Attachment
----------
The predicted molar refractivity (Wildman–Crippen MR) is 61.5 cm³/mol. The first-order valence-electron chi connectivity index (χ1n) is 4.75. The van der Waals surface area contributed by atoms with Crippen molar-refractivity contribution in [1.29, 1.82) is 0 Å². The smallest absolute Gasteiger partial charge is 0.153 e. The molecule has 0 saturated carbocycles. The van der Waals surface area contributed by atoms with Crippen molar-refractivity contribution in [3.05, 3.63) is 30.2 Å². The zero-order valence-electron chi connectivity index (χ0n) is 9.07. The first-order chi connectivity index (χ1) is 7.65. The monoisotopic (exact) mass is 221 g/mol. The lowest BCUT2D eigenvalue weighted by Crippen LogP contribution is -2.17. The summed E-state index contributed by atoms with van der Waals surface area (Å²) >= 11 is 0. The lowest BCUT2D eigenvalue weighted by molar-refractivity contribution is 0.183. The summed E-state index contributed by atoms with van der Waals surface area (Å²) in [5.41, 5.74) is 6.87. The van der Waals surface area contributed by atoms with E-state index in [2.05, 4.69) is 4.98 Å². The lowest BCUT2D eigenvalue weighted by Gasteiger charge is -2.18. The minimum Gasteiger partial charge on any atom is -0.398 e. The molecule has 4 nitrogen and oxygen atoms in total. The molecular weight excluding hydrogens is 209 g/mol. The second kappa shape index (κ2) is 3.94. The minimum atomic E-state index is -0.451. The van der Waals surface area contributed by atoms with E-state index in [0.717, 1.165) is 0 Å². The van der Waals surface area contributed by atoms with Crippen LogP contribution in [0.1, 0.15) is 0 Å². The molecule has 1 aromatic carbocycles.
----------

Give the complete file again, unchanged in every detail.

The predicted molar refractivity (Wildman–Crippen MR) is 61.5 cm³/mol. The first-order valence-electron chi connectivity index (χ1n) is 4.75. The van der Waals surface area contributed by atoms with Crippen molar-refractivity contribution in [1.29, 1.82) is 0 Å². The smallest absolute Gasteiger partial charge is 0.153 e. The molecule has 0 saturated carbocycles. The van der Waals surface area contributed by atoms with Crippen molar-refractivity contribution in [3.05, 3.63) is 30.2 Å². The zero-order valence-electron chi connectivity index (χ0n) is 9.07. The first-order chi connectivity index (χ1) is 7.65. The monoisotopic (exact) mass is 221 g/mol. The lowest BCUT2D eigenvalue weighted by Crippen LogP contribution is -2.17. The summed E-state index contributed by atoms with van der Waals surface area (Å²) >= 11 is 0. The lowest BCUT2D eigenvalue weighted by molar-refractivity contribution is 0.183. The summed E-state index contributed by atoms with van der Waals surface area (Å²) in [5.41, 5.74) is 6.87. The van der Waals surface area contributed by atoms with E-state index in [2.05, 4.69) is 4.98 Å². The lowest BCUT2D eigenvalue weighted by Gasteiger charge is -2.18. The minimum Gasteiger partial charge on any atom is -0.398 e. The molecule has 4 nitrogen and oxygen atoms in total. The molecular weight excluding hydrogens is 209 g/mol. The second kappa shape index (κ2) is 3.94. The minimum atomic E-state index is -0.451. The van der Waals surface area contributed by atoms with E-state index in [0.717, 1.165) is 0 Å². The van der Waals surface area contributed by atoms with Crippen LogP contribution in [0.1, 0.15) is 0 Å². The molecule has 1 aromatic carbocycles.